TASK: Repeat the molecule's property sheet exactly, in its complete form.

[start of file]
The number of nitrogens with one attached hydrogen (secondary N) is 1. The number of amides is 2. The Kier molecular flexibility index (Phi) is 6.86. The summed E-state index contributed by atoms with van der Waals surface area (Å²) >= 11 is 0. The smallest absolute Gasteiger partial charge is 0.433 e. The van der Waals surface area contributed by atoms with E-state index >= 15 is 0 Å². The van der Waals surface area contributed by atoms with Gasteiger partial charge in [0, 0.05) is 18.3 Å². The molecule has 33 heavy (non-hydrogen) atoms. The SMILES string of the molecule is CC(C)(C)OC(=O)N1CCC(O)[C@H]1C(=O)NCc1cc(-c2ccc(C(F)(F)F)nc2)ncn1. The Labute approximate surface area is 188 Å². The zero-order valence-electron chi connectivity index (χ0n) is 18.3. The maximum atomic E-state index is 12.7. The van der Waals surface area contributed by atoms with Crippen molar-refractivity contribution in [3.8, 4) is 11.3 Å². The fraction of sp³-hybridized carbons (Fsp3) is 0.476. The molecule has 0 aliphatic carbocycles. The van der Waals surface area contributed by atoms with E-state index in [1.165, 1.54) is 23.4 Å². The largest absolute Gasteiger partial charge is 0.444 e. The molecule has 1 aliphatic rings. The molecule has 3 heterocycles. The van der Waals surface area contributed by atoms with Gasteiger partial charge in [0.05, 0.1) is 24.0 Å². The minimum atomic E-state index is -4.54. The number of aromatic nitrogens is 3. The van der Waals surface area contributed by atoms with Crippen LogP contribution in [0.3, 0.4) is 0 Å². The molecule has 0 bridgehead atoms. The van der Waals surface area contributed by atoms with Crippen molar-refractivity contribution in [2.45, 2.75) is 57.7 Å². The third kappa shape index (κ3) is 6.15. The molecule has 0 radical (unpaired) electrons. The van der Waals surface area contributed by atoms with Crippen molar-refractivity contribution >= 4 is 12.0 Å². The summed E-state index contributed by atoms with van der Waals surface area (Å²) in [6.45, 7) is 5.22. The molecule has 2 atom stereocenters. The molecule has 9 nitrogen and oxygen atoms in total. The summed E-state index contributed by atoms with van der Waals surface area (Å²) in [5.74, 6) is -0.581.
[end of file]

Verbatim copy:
The number of nitrogens with one attached hydrogen (secondary N) is 1. The number of amides is 2. The Kier molecular flexibility index (Phi) is 6.86. The summed E-state index contributed by atoms with van der Waals surface area (Å²) >= 11 is 0. The smallest absolute Gasteiger partial charge is 0.433 e. The van der Waals surface area contributed by atoms with E-state index >= 15 is 0 Å². The van der Waals surface area contributed by atoms with Gasteiger partial charge in [0, 0.05) is 18.3 Å². The molecule has 33 heavy (non-hydrogen) atoms. The SMILES string of the molecule is CC(C)(C)OC(=O)N1CCC(O)[C@H]1C(=O)NCc1cc(-c2ccc(C(F)(F)F)nc2)ncn1. The Labute approximate surface area is 188 Å². The zero-order valence-electron chi connectivity index (χ0n) is 18.3. The maximum atomic E-state index is 12.7. The van der Waals surface area contributed by atoms with Crippen molar-refractivity contribution in [3.8, 4) is 11.3 Å². The fraction of sp³-hybridized carbons (Fsp3) is 0.476. The molecule has 0 aliphatic carbocycles. The van der Waals surface area contributed by atoms with E-state index in [1.165, 1.54) is 23.4 Å². The largest absolute Gasteiger partial charge is 0.444 e. The molecule has 1 aliphatic rings. The molecule has 3 heterocycles. The van der Waals surface area contributed by atoms with Gasteiger partial charge in [0.05, 0.1) is 24.0 Å². The minimum atomic E-state index is -4.54. The number of aromatic nitrogens is 3. The van der Waals surface area contributed by atoms with Crippen LogP contribution in [0.3, 0.4) is 0 Å². The molecule has 0 bridgehead atoms. The van der Waals surface area contributed by atoms with Crippen molar-refractivity contribution in [2.45, 2.75) is 57.7 Å². The third kappa shape index (κ3) is 6.15. The molecule has 0 radical (unpaired) electrons. The van der Waals surface area contributed by atoms with Crippen molar-refractivity contribution >= 4 is 12.0 Å². The summed E-state index contributed by atoms with van der Waals surface area (Å²) in [6.45, 7) is 5.22. The molecule has 2 atom stereocenters. The molecule has 9 nitrogen and oxygen atoms in total. The summed E-state index contributed by atoms with van der Waals surface area (Å²) in [5.74, 6) is -0.581.